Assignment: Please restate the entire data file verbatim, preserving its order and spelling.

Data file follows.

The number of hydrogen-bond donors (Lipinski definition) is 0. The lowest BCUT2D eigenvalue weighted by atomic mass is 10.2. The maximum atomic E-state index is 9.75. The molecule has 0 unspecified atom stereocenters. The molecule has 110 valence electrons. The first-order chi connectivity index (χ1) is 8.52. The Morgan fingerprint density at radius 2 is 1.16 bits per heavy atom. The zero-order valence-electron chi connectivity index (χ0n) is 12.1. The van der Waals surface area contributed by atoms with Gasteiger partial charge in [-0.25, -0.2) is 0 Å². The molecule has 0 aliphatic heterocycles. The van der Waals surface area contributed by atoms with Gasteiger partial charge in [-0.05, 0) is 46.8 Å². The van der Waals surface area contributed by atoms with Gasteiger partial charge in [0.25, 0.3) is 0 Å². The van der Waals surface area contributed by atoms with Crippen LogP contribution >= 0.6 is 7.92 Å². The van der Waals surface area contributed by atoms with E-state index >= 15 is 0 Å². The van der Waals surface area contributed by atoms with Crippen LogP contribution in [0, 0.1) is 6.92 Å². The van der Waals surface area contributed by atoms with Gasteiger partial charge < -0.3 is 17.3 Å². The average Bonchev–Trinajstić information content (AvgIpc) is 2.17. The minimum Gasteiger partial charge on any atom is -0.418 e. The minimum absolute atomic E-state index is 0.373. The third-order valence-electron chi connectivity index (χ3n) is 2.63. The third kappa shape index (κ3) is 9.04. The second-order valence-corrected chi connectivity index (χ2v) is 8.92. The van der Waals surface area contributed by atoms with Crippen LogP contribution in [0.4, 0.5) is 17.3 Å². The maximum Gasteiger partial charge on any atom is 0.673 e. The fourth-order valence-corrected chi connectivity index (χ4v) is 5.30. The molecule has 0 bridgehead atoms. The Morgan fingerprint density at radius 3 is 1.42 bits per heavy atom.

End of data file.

The number of hydrogen-bond donors (Lipinski definition) is 0. The lowest BCUT2D eigenvalue weighted by atomic mass is 10.2. The maximum atomic E-state index is 9.75. The molecule has 0 unspecified atom stereocenters. The molecule has 110 valence electrons. The first-order chi connectivity index (χ1) is 8.52. The Morgan fingerprint density at radius 2 is 1.16 bits per heavy atom. The zero-order valence-electron chi connectivity index (χ0n) is 12.1. The van der Waals surface area contributed by atoms with Gasteiger partial charge in [-0.25, -0.2) is 0 Å². The molecule has 0 aliphatic heterocycles. The van der Waals surface area contributed by atoms with Gasteiger partial charge in [-0.05, 0) is 46.8 Å². The van der Waals surface area contributed by atoms with Gasteiger partial charge in [0.25, 0.3) is 0 Å². The van der Waals surface area contributed by atoms with Crippen LogP contribution >= 0.6 is 7.92 Å². The van der Waals surface area contributed by atoms with E-state index >= 15 is 0 Å². The van der Waals surface area contributed by atoms with Crippen LogP contribution in [0, 0.1) is 6.92 Å². The van der Waals surface area contributed by atoms with Gasteiger partial charge < -0.3 is 17.3 Å². The average Bonchev–Trinajstić information content (AvgIpc) is 2.17. The minimum Gasteiger partial charge on any atom is -0.418 e. The minimum absolute atomic E-state index is 0.373. The third-order valence-electron chi connectivity index (χ3n) is 2.63. The third kappa shape index (κ3) is 9.04. The second-order valence-corrected chi connectivity index (χ2v) is 8.92. The van der Waals surface area contributed by atoms with Crippen LogP contribution in [0.4, 0.5) is 17.3 Å². The maximum Gasteiger partial charge on any atom is 0.673 e. The fourth-order valence-corrected chi connectivity index (χ4v) is 5.30. The molecule has 0 bridgehead atoms. The Morgan fingerprint density at radius 3 is 1.42 bits per heavy atom.